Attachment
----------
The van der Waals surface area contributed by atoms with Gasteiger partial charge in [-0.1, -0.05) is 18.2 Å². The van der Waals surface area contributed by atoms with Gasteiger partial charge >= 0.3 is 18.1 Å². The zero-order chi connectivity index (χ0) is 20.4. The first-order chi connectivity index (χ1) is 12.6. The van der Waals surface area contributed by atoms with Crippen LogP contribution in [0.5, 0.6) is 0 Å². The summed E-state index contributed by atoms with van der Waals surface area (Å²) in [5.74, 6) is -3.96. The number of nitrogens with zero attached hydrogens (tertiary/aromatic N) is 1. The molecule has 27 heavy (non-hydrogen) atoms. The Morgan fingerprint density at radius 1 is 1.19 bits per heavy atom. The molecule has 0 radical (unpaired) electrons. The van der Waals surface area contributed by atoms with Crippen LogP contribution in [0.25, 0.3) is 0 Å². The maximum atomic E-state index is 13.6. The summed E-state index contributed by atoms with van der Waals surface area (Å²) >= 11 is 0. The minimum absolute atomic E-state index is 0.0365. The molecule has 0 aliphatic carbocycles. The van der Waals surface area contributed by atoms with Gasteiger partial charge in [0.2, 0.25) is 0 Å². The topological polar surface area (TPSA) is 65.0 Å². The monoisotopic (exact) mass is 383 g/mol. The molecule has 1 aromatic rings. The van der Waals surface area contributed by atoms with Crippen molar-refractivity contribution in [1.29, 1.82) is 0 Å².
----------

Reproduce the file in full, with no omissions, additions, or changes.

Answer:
The van der Waals surface area contributed by atoms with Gasteiger partial charge in [-0.1, -0.05) is 18.2 Å². The van der Waals surface area contributed by atoms with Gasteiger partial charge >= 0.3 is 18.1 Å². The zero-order chi connectivity index (χ0) is 20.4. The first-order chi connectivity index (χ1) is 12.6. The van der Waals surface area contributed by atoms with Crippen LogP contribution in [0.5, 0.6) is 0 Å². The summed E-state index contributed by atoms with van der Waals surface area (Å²) in [5.74, 6) is -3.96. The number of nitrogens with zero attached hydrogens (tertiary/aromatic N) is 1. The molecule has 27 heavy (non-hydrogen) atoms. The Morgan fingerprint density at radius 1 is 1.19 bits per heavy atom. The molecule has 0 radical (unpaired) electrons. The van der Waals surface area contributed by atoms with Crippen LogP contribution in [0.25, 0.3) is 0 Å². The maximum atomic E-state index is 13.6. The summed E-state index contributed by atoms with van der Waals surface area (Å²) >= 11 is 0. The minimum absolute atomic E-state index is 0.0365. The molecule has 0 aliphatic carbocycles. The van der Waals surface area contributed by atoms with Gasteiger partial charge in [0.2, 0.25) is 0 Å². The topological polar surface area (TPSA) is 65.0 Å². The monoisotopic (exact) mass is 383 g/mol. The molecule has 1 aromatic rings. The van der Waals surface area contributed by atoms with Crippen molar-refractivity contribution in [1.29, 1.82) is 0 Å².